Now, I want to talk a little bit about recovery. And I want to talk about recovery because recovery is going to be so super important when it comes to our stress. Which then impacts our sleep and impacts our menopausal symptoms.
When we’re talking about recovery, we can talk about it from the lens of self-care. And I think that for so many women we have this litany of things that we should be doing. We should be taking better care of ourselves. And so, self-care feels like something else that we need to do.
Now, I frame self-care a little bit different than most. So, when I think about self-care or recovery, what I think about is taking care of the future version of yourself. What does she need? Sometimes she needs us to say no to something. Now, I say that and I also want to acknowledge that there may be things that we absolutely cannot say no to.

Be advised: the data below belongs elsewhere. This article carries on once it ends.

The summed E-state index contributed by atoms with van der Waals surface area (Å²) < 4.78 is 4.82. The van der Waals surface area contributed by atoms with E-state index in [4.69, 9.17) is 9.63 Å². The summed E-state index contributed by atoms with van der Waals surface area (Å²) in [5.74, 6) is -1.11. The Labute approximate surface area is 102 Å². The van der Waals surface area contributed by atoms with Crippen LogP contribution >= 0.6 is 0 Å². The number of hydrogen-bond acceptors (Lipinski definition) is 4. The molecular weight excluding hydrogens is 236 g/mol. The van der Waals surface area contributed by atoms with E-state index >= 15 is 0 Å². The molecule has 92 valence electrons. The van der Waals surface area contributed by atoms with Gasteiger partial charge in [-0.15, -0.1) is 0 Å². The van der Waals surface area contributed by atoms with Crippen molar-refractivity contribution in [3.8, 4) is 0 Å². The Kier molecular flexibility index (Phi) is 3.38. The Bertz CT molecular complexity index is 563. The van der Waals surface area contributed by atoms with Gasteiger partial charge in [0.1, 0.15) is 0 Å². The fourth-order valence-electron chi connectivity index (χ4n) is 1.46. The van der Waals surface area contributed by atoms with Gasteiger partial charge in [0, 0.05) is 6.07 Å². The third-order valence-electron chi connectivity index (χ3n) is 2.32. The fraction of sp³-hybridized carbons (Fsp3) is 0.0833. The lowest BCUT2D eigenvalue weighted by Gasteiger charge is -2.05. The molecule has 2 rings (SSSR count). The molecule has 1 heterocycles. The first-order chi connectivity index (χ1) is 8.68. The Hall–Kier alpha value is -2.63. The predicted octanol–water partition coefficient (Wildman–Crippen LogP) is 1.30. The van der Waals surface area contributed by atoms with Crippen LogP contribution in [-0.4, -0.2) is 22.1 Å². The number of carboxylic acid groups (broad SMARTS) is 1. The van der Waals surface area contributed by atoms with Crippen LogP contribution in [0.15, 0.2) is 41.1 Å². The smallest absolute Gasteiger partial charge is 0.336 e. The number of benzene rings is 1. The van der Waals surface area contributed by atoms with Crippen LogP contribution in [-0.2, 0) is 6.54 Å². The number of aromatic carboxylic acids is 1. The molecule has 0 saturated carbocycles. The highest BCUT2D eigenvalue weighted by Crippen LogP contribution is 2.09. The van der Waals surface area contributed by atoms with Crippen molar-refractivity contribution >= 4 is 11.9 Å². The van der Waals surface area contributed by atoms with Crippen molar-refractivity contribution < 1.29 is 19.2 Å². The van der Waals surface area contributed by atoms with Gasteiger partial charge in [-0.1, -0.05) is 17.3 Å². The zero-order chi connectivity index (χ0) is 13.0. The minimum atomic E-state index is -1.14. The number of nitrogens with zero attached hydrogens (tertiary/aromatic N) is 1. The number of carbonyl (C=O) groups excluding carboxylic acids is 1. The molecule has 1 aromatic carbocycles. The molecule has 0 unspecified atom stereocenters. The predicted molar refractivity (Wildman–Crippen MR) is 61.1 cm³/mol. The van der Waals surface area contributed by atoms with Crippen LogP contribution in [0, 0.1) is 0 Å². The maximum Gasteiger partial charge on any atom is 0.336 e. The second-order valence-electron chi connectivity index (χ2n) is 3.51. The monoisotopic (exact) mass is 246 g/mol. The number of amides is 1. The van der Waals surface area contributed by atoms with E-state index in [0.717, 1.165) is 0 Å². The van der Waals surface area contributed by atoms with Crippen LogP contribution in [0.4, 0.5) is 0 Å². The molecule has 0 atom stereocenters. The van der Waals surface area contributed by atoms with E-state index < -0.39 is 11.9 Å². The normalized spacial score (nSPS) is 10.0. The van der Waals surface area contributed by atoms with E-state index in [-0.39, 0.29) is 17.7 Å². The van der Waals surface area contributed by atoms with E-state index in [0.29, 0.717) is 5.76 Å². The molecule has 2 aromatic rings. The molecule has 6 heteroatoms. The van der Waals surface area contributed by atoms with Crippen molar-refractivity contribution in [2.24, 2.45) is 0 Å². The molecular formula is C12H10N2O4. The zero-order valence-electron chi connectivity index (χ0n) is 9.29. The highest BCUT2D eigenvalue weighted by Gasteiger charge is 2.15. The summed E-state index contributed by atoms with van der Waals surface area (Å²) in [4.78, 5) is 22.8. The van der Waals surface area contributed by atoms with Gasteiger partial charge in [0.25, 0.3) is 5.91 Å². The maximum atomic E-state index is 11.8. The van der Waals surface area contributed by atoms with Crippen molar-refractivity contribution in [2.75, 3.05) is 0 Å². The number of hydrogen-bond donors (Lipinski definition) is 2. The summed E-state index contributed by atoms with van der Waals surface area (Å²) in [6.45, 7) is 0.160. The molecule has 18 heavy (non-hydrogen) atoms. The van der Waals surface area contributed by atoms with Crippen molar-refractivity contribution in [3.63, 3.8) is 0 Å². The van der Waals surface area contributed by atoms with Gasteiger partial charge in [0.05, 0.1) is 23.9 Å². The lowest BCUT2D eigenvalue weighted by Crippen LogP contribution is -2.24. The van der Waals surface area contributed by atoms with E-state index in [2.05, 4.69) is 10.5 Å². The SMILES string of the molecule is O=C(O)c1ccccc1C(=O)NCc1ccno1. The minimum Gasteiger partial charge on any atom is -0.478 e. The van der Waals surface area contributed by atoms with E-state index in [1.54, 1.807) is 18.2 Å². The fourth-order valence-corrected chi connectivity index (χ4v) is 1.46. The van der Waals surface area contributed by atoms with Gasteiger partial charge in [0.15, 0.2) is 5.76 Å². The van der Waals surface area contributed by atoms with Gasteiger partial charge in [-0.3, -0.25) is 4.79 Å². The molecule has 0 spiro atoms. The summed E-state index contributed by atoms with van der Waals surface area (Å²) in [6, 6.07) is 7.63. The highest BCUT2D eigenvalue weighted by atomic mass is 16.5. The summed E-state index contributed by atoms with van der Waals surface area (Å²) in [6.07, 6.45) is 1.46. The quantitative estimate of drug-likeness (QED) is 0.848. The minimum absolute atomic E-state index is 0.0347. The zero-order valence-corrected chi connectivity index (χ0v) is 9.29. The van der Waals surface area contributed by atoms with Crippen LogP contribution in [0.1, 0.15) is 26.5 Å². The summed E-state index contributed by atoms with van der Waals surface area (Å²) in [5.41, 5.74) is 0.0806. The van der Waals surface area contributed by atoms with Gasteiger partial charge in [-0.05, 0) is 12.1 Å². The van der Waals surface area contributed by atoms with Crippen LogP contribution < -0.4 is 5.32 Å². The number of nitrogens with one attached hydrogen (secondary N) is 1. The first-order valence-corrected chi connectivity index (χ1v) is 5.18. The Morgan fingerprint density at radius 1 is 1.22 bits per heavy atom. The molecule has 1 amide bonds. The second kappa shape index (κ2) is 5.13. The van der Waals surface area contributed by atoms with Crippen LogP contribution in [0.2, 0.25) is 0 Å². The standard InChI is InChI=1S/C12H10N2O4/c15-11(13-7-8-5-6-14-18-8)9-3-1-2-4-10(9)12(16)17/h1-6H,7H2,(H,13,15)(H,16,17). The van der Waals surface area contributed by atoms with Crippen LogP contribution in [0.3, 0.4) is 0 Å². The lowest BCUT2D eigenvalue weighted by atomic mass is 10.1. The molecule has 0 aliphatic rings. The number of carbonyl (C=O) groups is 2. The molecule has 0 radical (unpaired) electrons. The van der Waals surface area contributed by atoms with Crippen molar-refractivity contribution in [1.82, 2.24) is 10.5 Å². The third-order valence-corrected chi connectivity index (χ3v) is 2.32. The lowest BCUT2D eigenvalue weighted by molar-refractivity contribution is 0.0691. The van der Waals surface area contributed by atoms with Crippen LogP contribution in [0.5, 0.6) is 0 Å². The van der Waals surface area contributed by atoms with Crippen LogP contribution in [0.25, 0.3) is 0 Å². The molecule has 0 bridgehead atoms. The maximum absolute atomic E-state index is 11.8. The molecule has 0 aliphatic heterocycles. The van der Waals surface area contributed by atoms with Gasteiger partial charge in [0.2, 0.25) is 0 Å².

Like aging parents, or job stress, or things like that. There may be certain things that are just part of our life.
When we talk about recovery, it’s really important to understand what things we have in our lives that actually bring us joy. What are the things that are in our life that actually replenish us? And so, self-care does not have to mean manicures and massages, which are expensive, and they take a lot of time. Those things are great. Don’t get me wrong.
But instead of what many of us do is run to the pantry, when we’re feeling stressed, or tired, or unable to cope. What we really want to be doing is asking ourselves, what do I need right now? What is this chocolate, or this ice cream, or this drink? What is it doing for me? How is it helping me and what can I do instead?